Walking with my friend Elaine
Up the track, across the Green
'Derek's the best I've ever seen'.
Past the farm we stop awhile
Taking turns to jump the style
'Brendan's cool though not too bright'
'Did you watch the film last night?'
Our little dogs then start to fret.
'Have you done your homework yet?'
Happy Valley comes into view
'My mum's taught me to make stew.'
'Have you ever tried to make
Banana bread or chocolate cake?'
Along the path between the corn.
'When was Henry VIII born?'
Down the slope into the wood
'Oh my goodness this is good.'
The trees so tall the ferns so thick
My little dog brings me a stick.
I throw it far away from him
In no time he's back again.
I throw and throw
He runs and runs
This really is a lot of fun.
'Come this way let's kick the leaves
Gather conkers from horsechestnut trees.'
It's Autumn time
Term's just begun
We really should be getting home.
Dusk is falling
It starts to rain
Along the lane
And home again.
Off down the lane

Sunday, 28 September 2014

An old fashioned moral tale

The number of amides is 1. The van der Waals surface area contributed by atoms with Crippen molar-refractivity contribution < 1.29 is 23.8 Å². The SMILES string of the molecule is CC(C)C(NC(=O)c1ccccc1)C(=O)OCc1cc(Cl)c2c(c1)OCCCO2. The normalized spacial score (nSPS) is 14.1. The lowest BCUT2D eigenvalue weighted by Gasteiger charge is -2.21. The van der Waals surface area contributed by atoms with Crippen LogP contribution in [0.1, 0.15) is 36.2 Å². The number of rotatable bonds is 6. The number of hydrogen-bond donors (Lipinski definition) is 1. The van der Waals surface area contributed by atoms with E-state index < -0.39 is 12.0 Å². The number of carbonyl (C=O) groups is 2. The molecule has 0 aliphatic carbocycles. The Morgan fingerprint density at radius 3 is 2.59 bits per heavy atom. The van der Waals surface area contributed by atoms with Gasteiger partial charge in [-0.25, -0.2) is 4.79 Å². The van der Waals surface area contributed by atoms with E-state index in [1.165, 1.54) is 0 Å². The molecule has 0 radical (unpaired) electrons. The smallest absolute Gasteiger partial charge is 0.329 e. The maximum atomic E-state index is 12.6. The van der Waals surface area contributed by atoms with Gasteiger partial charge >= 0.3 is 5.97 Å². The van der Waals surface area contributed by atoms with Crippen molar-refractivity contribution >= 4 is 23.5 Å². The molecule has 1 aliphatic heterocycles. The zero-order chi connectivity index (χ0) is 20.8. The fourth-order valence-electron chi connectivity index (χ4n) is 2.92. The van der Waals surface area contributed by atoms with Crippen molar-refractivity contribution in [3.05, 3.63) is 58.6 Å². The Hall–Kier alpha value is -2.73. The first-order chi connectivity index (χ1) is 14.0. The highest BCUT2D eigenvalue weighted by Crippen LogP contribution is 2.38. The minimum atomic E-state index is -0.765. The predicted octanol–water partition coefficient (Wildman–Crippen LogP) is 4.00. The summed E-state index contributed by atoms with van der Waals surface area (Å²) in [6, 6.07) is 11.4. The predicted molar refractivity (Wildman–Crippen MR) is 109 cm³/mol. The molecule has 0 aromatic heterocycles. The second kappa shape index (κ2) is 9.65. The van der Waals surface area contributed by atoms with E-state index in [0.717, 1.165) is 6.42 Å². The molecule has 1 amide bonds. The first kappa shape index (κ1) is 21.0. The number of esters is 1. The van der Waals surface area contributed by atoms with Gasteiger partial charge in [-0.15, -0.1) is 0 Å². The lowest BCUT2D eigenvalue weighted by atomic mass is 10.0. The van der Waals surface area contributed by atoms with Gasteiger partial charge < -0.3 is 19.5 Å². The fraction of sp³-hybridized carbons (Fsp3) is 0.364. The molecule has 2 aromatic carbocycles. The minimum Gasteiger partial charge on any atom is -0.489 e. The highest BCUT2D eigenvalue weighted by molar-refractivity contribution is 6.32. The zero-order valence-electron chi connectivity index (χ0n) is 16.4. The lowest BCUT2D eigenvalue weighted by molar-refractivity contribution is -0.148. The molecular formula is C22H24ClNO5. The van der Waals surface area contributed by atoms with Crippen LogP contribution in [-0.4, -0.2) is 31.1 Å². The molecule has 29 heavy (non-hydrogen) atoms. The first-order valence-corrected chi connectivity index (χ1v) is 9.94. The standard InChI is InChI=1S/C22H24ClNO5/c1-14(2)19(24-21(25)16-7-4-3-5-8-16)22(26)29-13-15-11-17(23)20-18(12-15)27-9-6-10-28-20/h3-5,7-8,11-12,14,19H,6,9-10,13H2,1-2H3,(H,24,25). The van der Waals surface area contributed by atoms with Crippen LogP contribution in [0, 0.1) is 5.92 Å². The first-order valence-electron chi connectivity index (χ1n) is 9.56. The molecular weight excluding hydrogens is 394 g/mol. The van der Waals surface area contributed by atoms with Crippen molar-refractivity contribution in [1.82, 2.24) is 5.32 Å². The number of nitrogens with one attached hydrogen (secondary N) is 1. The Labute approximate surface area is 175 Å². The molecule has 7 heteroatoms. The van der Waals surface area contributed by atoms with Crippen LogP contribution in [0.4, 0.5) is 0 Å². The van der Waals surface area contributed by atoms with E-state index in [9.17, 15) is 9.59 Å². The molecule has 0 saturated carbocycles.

Evil squeezed a few drops of venom onto the assembled company and then lay back with his hands behind his head and a contented smile on his face.It was one of his favourite situations. People sitting round a table and trying to pretend they were alright. He sighed with satisfaction. All his best friends were there, Envy and Jealousy, Pride and Vanity, Resentment and Bitterness, Hate and Indifference.Greed hadn't come this evening. He'd gone to a  land dispute meeting with Anger and Sloth. .Evil squeezed a few more drops over Hate. He'd had a bit of trouble with him lately. He'd been getting close to that idiot Passion and Evil knew that when that happened his feared enemy, Love, was never far away. He looked fondly at Pride and Vanity. They were looking so young these days with all the plastic surgery and the boom in the obsession for beauty. Envy was giving them a hand, He looked proudly at Indifference, who was going from strength to strength and sometimes overtaking Hate. Evil was amazed by the renewed power of Indifference.